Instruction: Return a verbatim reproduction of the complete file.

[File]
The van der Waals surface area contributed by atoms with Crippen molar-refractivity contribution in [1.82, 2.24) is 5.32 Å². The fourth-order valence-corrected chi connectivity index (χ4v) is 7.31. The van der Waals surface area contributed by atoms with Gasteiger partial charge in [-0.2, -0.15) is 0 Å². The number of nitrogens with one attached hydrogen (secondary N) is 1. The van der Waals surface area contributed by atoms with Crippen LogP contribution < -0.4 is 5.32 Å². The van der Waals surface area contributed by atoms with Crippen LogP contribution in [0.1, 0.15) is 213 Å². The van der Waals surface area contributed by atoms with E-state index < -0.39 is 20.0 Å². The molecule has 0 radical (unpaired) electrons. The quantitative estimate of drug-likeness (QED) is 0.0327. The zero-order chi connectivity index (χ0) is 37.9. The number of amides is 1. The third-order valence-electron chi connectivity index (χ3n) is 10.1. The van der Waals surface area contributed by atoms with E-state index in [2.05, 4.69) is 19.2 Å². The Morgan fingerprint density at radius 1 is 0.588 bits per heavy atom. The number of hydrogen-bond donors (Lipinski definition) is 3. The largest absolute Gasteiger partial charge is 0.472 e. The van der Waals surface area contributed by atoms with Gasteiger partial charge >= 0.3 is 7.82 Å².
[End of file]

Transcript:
The van der Waals surface area contributed by atoms with Crippen molar-refractivity contribution in [1.82, 2.24) is 5.32 Å². The fourth-order valence-corrected chi connectivity index (χ4v) is 7.31. The van der Waals surface area contributed by atoms with Gasteiger partial charge in [-0.2, -0.15) is 0 Å². The number of nitrogens with one attached hydrogen (secondary N) is 1. The van der Waals surface area contributed by atoms with Crippen LogP contribution < -0.4 is 5.32 Å². The van der Waals surface area contributed by atoms with Crippen LogP contribution in [0.1, 0.15) is 213 Å². The van der Waals surface area contributed by atoms with E-state index < -0.39 is 20.0 Å². The molecule has 0 radical (unpaired) electrons. The quantitative estimate of drug-likeness (QED) is 0.0327. The zero-order chi connectivity index (χ0) is 37.9. The number of amides is 1. The third-order valence-electron chi connectivity index (χ3n) is 10.1. The van der Waals surface area contributed by atoms with E-state index in [2.05, 4.69) is 19.2 Å². The Morgan fingerprint density at radius 1 is 0.588 bits per heavy atom. The number of hydrogen-bond donors (Lipinski definition) is 3. The largest absolute Gasteiger partial charge is 0.472 e. The van der Waals surface area contributed by atoms with Gasteiger partial charge >= 0.3 is 7.82 Å².